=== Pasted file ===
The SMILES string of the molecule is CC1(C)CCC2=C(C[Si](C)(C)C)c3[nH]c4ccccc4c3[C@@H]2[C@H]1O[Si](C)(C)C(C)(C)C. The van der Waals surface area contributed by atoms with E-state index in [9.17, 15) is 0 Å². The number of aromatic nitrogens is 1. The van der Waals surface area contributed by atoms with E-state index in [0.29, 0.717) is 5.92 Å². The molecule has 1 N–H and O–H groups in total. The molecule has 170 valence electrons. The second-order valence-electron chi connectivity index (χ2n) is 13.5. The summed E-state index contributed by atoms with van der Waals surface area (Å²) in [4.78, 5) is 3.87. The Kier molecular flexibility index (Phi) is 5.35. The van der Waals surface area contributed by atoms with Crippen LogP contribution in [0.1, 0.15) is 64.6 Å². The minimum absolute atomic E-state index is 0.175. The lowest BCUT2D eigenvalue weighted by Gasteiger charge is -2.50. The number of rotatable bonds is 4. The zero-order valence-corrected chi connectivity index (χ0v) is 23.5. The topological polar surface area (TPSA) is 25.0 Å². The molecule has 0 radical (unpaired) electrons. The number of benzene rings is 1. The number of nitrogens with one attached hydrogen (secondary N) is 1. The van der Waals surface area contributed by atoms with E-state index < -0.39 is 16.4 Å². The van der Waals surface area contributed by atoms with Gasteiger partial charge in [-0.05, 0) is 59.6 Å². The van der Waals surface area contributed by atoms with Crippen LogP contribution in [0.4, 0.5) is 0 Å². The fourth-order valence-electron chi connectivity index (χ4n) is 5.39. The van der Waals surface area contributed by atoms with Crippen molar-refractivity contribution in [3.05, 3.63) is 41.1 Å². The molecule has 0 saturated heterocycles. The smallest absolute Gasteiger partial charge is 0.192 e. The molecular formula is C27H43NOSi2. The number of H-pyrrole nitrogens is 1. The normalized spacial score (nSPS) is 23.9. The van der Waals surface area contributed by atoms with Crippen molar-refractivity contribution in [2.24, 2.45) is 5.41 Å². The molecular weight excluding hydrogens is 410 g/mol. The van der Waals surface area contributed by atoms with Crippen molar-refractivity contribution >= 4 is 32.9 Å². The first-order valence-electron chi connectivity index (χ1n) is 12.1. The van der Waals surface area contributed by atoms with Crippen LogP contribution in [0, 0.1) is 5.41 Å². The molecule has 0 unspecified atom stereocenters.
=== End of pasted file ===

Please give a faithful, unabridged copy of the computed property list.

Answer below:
The SMILES string of the molecule is CC1(C)CCC2=C(C[Si](C)(C)C)c3[nH]c4ccccc4c3[C@@H]2[C@H]1O[Si](C)(C)C(C)(C)C. The van der Waals surface area contributed by atoms with E-state index in [9.17, 15) is 0 Å². The number of aromatic nitrogens is 1. The van der Waals surface area contributed by atoms with E-state index in [0.29, 0.717) is 5.92 Å². The molecule has 1 N–H and O–H groups in total. The molecule has 170 valence electrons. The second-order valence-electron chi connectivity index (χ2n) is 13.5. The summed E-state index contributed by atoms with van der Waals surface area (Å²) in [4.78, 5) is 3.87. The Kier molecular flexibility index (Phi) is 5.35. The van der Waals surface area contributed by atoms with Crippen LogP contribution in [0.1, 0.15) is 64.6 Å². The minimum absolute atomic E-state index is 0.175. The lowest BCUT2D eigenvalue weighted by Gasteiger charge is -2.50. The number of rotatable bonds is 4. The zero-order valence-corrected chi connectivity index (χ0v) is 23.5. The topological polar surface area (TPSA) is 25.0 Å². The molecule has 0 radical (unpaired) electrons. The number of benzene rings is 1. The number of nitrogens with one attached hydrogen (secondary N) is 1. The van der Waals surface area contributed by atoms with E-state index < -0.39 is 16.4 Å². The van der Waals surface area contributed by atoms with Gasteiger partial charge in [-0.05, 0) is 59.6 Å². The van der Waals surface area contributed by atoms with Crippen LogP contribution in [0.4, 0.5) is 0 Å². The fourth-order valence-electron chi connectivity index (χ4n) is 5.39. The van der Waals surface area contributed by atoms with Crippen molar-refractivity contribution in [3.05, 3.63) is 41.1 Å². The molecule has 0 saturated heterocycles. The smallest absolute Gasteiger partial charge is 0.192 e. The molecular formula is C27H43NOSi2. The number of H-pyrrole nitrogens is 1. The normalized spacial score (nSPS) is 23.9. The van der Waals surface area contributed by atoms with Crippen molar-refractivity contribution in [2.24, 2.45) is 5.41 Å². The molecular weight excluding hydrogens is 410 g/mol. The van der Waals surface area contributed by atoms with Crippen molar-refractivity contribution >= 4 is 32.9 Å². The first-order valence-electron chi connectivity index (χ1n) is 12.1. The van der Waals surface area contributed by atoms with Crippen LogP contribution in [0, 0.1) is 5.41 Å². The molecule has 0 unspecified atom stereocenters.